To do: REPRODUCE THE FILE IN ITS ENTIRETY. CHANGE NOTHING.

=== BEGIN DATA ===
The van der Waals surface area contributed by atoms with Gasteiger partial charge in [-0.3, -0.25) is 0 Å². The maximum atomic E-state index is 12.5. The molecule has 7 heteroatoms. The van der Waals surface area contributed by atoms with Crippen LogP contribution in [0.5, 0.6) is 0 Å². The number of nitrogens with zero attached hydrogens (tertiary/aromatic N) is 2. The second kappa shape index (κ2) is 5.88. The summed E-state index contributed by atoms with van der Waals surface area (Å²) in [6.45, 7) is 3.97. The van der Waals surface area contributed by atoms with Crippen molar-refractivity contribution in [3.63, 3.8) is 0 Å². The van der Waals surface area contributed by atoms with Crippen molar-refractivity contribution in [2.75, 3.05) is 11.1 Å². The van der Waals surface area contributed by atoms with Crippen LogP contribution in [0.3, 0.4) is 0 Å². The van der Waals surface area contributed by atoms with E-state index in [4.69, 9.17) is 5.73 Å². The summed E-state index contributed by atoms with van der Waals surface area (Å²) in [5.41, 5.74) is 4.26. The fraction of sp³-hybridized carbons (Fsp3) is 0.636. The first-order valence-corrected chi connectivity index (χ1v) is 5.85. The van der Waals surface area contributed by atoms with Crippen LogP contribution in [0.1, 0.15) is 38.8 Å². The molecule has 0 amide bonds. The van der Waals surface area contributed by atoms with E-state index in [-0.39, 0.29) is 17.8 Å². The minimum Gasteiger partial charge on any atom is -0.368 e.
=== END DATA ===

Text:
The van der Waals surface area contributed by atoms with Gasteiger partial charge in [-0.3, -0.25) is 0 Å². The maximum atomic E-state index is 12.5. The molecule has 7 heteroatoms. The van der Waals surface area contributed by atoms with Crippen LogP contribution in [0.5, 0.6) is 0 Å². The number of nitrogens with zero attached hydrogens (tertiary/aromatic N) is 2. The second kappa shape index (κ2) is 5.88. The summed E-state index contributed by atoms with van der Waals surface area (Å²) in [6.45, 7) is 3.97. The van der Waals surface area contributed by atoms with Crippen molar-refractivity contribution in [3.63, 3.8) is 0 Å². The van der Waals surface area contributed by atoms with Crippen molar-refractivity contribution in [2.75, 3.05) is 11.1 Å². The van der Waals surface area contributed by atoms with Crippen LogP contribution in [0.3, 0.4) is 0 Å². The van der Waals surface area contributed by atoms with E-state index in [4.69, 9.17) is 5.73 Å². The summed E-state index contributed by atoms with van der Waals surface area (Å²) in [5.41, 5.74) is 4.26. The fraction of sp³-hybridized carbons (Fsp3) is 0.636. The first-order valence-corrected chi connectivity index (χ1v) is 5.85. The van der Waals surface area contributed by atoms with Crippen LogP contribution in [0.1, 0.15) is 38.8 Å². The molecule has 0 amide bonds. The van der Waals surface area contributed by atoms with E-state index in [-0.39, 0.29) is 17.8 Å². The minimum Gasteiger partial charge on any atom is -0.368 e.